A Jimmy Fund Golf executive and a soccer coach. An athletics director and a professional hockey player. Beyond their obvious interest in athletics, the common thread that joins these UNH alumni is a professor whom they credit with shaping them both professionally and personally: Steve Hardy.
“Without a doubt, Steve Hardy was the most influential professor in my time at UNH,” says Marc Hubbard, ‘06G, head coach for Southern New Hampshire University’s men’s soccer team. Adds Tim Barry ’98, associate director of Jimmy Fund Golf, “Simply put, I believe Professor Hardy made me the person I am today.”
The secret may be the correspondingly high regard in which Hardy, who won an Excellence in Teaching award in 2009, holds his students. “They’re the reason I’m in this business,” he says. “I ask a lot of them, and I am always amazed by how much they are willing to give back.”
Giving back includes being a source of support to Hardy and his wife, Donna, who have survived the loss of two of their three sons during Steve’s tenure at UNH. Though he talks about it freely, two-and-a-half years after his youngest, Nate, was killed in Iraq, and more than 17 since his firstborn, Josh, succumbed to brain cancer, there are days Hardy’s sense of loss is still raw. Teaching, he says, is what continues to give his days shape and purpose. “The classroom is the one place where I can focus 100 percent.”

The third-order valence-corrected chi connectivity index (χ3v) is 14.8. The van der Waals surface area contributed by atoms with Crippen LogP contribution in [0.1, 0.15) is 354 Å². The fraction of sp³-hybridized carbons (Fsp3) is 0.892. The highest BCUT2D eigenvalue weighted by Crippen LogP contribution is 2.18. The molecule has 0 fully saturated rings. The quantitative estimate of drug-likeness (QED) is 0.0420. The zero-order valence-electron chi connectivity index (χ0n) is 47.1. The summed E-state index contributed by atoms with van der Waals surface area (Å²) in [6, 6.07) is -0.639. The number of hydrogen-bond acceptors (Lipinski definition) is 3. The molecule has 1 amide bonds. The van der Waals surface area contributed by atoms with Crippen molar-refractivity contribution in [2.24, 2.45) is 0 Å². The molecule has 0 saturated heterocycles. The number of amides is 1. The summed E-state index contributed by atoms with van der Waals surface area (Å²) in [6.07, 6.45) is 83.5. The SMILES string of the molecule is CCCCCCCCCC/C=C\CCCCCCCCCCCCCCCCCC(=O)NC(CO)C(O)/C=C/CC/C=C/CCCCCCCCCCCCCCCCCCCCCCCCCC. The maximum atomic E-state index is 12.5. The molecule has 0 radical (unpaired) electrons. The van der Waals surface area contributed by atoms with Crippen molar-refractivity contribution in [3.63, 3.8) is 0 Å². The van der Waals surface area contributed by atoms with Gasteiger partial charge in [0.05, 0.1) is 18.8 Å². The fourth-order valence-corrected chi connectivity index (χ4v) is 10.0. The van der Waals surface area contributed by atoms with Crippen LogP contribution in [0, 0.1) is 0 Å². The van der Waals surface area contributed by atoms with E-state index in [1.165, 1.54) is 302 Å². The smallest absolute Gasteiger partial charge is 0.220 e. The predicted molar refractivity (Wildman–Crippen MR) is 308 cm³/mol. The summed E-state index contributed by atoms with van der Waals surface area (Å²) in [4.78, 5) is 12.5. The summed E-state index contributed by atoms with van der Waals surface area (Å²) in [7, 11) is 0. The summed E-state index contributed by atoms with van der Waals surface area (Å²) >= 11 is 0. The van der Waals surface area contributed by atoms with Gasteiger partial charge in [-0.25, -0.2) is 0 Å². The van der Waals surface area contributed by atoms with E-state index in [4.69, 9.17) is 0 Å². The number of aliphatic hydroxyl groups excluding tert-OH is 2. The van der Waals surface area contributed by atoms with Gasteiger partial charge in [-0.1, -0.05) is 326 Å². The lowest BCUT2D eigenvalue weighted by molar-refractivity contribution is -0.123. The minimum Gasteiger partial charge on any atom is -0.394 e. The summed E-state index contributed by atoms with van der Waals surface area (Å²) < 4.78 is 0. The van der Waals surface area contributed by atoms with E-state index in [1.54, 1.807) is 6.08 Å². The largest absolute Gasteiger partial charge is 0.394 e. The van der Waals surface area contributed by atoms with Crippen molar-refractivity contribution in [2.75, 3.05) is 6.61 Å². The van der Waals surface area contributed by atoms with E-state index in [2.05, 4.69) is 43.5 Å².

In addition to being a full professor of kinesiology, Hardy is an affiliate professor in the UNH history department, and he brings an academic’s rigor to a range of sports studies subjects, with an emphasis on primary research and projects that have real-world applicability.
Students may enter his classes with the erroneous impression that course content is going to be a snap, but they leave more than educated; many of them leave transformed. Soccer and lacrosse All-American Maja Hansen ’96, now director of Georgia Tech ticket operations, speaks for more than herself when she reflects, “I’m grateful for the countless hours Professor Hardy spent discussing my academic path and coursework, as they led me to where I am today. For me, he will always be a teacher of lessons and a mentor for life.”